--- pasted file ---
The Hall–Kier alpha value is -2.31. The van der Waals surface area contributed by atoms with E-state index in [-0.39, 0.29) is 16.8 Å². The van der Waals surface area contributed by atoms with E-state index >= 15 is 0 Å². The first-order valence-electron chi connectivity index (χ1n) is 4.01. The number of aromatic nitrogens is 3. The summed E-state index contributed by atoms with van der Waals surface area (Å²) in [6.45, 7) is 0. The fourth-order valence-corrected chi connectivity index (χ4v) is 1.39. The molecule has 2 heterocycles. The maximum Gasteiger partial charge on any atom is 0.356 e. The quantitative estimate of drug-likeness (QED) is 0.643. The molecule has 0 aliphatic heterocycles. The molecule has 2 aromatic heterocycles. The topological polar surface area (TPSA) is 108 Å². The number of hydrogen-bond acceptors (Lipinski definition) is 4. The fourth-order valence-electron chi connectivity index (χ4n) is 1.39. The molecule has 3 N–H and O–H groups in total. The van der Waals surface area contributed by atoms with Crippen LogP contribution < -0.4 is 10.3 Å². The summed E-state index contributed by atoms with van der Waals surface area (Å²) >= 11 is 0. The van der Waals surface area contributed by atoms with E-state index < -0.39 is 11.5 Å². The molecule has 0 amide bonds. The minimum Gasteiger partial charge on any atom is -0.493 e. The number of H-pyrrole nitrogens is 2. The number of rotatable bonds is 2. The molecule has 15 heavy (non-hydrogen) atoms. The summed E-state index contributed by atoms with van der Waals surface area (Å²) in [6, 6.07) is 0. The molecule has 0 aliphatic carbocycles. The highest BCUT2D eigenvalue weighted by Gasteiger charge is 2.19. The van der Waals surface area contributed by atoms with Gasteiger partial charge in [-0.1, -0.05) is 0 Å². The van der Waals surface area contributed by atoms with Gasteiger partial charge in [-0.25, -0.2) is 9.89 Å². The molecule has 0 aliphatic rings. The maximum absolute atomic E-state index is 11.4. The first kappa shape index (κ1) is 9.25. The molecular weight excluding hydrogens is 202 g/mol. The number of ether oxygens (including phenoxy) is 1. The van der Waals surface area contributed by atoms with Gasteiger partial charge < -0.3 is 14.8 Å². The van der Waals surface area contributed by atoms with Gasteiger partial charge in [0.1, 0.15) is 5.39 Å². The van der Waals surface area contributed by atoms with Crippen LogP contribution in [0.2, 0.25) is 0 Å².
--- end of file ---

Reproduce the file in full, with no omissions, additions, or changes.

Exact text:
The Hall–Kier alpha value is -2.31. The van der Waals surface area contributed by atoms with E-state index in [-0.39, 0.29) is 16.8 Å². The van der Waals surface area contributed by atoms with E-state index >= 15 is 0 Å². The first-order valence-electron chi connectivity index (χ1n) is 4.01. The number of aromatic nitrogens is 3. The summed E-state index contributed by atoms with van der Waals surface area (Å²) in [6.45, 7) is 0. The fourth-order valence-corrected chi connectivity index (χ4v) is 1.39. The molecule has 2 heterocycles. The maximum Gasteiger partial charge on any atom is 0.356 e. The quantitative estimate of drug-likeness (QED) is 0.643. The molecule has 0 aliphatic heterocycles. The molecule has 2 aromatic heterocycles. The topological polar surface area (TPSA) is 108 Å². The number of hydrogen-bond acceptors (Lipinski definition) is 4. The fourth-order valence-electron chi connectivity index (χ4n) is 1.39. The molecule has 3 N–H and O–H groups in total. The van der Waals surface area contributed by atoms with Crippen LogP contribution < -0.4 is 10.3 Å². The summed E-state index contributed by atoms with van der Waals surface area (Å²) >= 11 is 0. The van der Waals surface area contributed by atoms with E-state index < -0.39 is 11.5 Å². The molecule has 0 amide bonds. The minimum Gasteiger partial charge on any atom is -0.493 e. The number of H-pyrrole nitrogens is 2. The number of rotatable bonds is 2. The molecule has 15 heavy (non-hydrogen) atoms. The summed E-state index contributed by atoms with van der Waals surface area (Å²) in [6, 6.07) is 0. The molecule has 0 aliphatic carbocycles. The highest BCUT2D eigenvalue weighted by Gasteiger charge is 2.19. The van der Waals surface area contributed by atoms with Gasteiger partial charge in [-0.1, -0.05) is 0 Å². The van der Waals surface area contributed by atoms with Gasteiger partial charge in [-0.25, -0.2) is 9.89 Å². The molecule has 0 aliphatic rings. The maximum absolute atomic E-state index is 11.4. The first kappa shape index (κ1) is 9.25. The molecular weight excluding hydrogens is 202 g/mol. The number of ether oxygens (including phenoxy) is 1. The van der Waals surface area contributed by atoms with Gasteiger partial charge < -0.3 is 14.8 Å². The van der Waals surface area contributed by atoms with Gasteiger partial charge in [0.1, 0.15) is 5.39 Å². The van der Waals surface area contributed by atoms with Crippen LogP contribution in [0.2, 0.25) is 0 Å².